Apprehension on how to approach Indigenous experts and community members, including understanding cultural protocols, was a topic of concern for many non-Indigenous respondents. Several museums were cognizant of how the ripple effect of an increased demand for reconciliation initiatives and Indigenous knowledge and partnerships placed significant strain and challenges for Indigenous communities and cultural entities or centres to respond. This was a concern also shared by the Indigenous institution respondents, who offered similar comments, noting limited capacity to participate meaningfully.
In addition to their participation concerns, Indigenous institutions also noted some additional barriers to progress, such as colonial mindsets and lack of linguistic considerations. Indigenous institutions observed that non-Indigenous museums often operate and approach partnerships using frameworks that are not inclusive or reflective of Indigenous world views.
This includes simple things non-Indigenous people and institutions may take for granted, such as language. With Indigenous language revitalization playing an increasingly important role in cultural policy, some institutions remarked that syllabics are often not included as options or compatible in forms, databases, or documents, thereby having to rely on a romanisation of name places and proper names.
Nevertheless, all institutions expressed the positive impact of meaningful community engagement, with one commenting that the area served by their museum is, “…highly integrated between Métis, First Nations and non-Indigenous settlers so we do not consider interactions between communities to be ‘challenges’ but rather opportunities for cultural exchange.”
What comes next?
The intention of the survey was to provide an environmental scan of institutions across the country that are endeavouring to engage more deliberately with Indigenous Peoples and communities. To help contextualize what we heard in the survey, the CMA has partnered with Indigenous cultural organizations and provincial and territorial museum association colleagues to help identify places and people to speak with as we embark on the next phase of this Program.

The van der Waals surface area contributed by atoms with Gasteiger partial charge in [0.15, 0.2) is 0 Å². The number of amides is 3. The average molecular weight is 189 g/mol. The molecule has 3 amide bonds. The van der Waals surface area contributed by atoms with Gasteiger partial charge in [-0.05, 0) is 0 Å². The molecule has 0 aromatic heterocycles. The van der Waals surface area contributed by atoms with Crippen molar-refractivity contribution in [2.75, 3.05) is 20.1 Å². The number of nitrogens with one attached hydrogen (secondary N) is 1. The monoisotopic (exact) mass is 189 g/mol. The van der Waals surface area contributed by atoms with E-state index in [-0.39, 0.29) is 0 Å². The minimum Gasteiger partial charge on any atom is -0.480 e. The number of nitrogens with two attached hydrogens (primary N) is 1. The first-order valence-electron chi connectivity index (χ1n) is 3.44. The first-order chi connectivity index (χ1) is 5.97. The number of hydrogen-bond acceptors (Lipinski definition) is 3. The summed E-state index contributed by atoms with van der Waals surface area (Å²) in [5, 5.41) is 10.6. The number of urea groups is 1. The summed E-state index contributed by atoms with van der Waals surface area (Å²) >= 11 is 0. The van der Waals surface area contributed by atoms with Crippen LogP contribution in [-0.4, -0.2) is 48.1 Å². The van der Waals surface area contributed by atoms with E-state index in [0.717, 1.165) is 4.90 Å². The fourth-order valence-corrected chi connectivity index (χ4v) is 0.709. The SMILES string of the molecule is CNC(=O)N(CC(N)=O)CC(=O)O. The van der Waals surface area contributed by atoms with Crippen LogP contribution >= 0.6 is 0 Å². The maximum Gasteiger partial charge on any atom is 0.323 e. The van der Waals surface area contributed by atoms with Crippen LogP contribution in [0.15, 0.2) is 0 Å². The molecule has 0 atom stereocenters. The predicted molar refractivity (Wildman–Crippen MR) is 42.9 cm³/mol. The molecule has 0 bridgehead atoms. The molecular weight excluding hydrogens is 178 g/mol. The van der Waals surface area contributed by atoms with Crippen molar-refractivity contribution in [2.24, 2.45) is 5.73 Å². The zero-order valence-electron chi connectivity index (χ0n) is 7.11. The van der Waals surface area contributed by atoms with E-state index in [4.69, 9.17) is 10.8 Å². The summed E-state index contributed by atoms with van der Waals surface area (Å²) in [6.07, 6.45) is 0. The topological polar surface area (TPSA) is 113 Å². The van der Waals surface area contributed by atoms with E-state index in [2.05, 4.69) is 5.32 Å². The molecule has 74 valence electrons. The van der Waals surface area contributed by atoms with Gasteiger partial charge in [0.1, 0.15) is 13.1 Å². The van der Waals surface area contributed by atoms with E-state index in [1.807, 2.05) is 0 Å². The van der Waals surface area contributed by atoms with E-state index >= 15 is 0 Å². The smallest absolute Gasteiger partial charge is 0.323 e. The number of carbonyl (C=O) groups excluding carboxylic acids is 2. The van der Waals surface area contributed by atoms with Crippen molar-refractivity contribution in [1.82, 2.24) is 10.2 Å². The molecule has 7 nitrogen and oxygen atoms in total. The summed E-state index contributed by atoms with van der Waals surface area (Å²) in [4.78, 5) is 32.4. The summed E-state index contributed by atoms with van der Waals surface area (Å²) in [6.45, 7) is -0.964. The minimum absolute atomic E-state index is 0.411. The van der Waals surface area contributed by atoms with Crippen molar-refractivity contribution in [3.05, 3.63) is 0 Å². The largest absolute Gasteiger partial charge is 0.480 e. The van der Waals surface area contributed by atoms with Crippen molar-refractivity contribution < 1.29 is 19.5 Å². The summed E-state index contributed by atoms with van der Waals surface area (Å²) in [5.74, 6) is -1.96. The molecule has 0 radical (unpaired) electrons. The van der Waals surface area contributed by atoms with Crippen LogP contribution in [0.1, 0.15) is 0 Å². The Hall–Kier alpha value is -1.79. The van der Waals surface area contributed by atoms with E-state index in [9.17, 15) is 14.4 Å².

In the coming months, the CMA will conduct cross-country engagements that will include site visits, seek guidance from Elders and Cultural Knowledge Keepers, interview museums leaders, organize talking circles and roundtables, and learn from retired museums professionals.
We want to express our many thanks to the institutions who took the time to respond to the survey and to the individuals who are already demonstrating support for this work. In the spirit of inclusion, we hope that we can count on your voices as museum professionals if called upon to offer your insights.
If you did not have an opportunity to complete the survey but would like to discuss some of the challenges your institution is facing, or share what your museum is doing for reconciliation, you can get in touch with the CMA’s Reconciliation Museologist, SM Leduc at email@example.com.
To learn more about the CMA’s Reconciliation Program visit www.museums.ca/site/reconciliation and see our regular updates in upcoming issues of Muse and CMA News.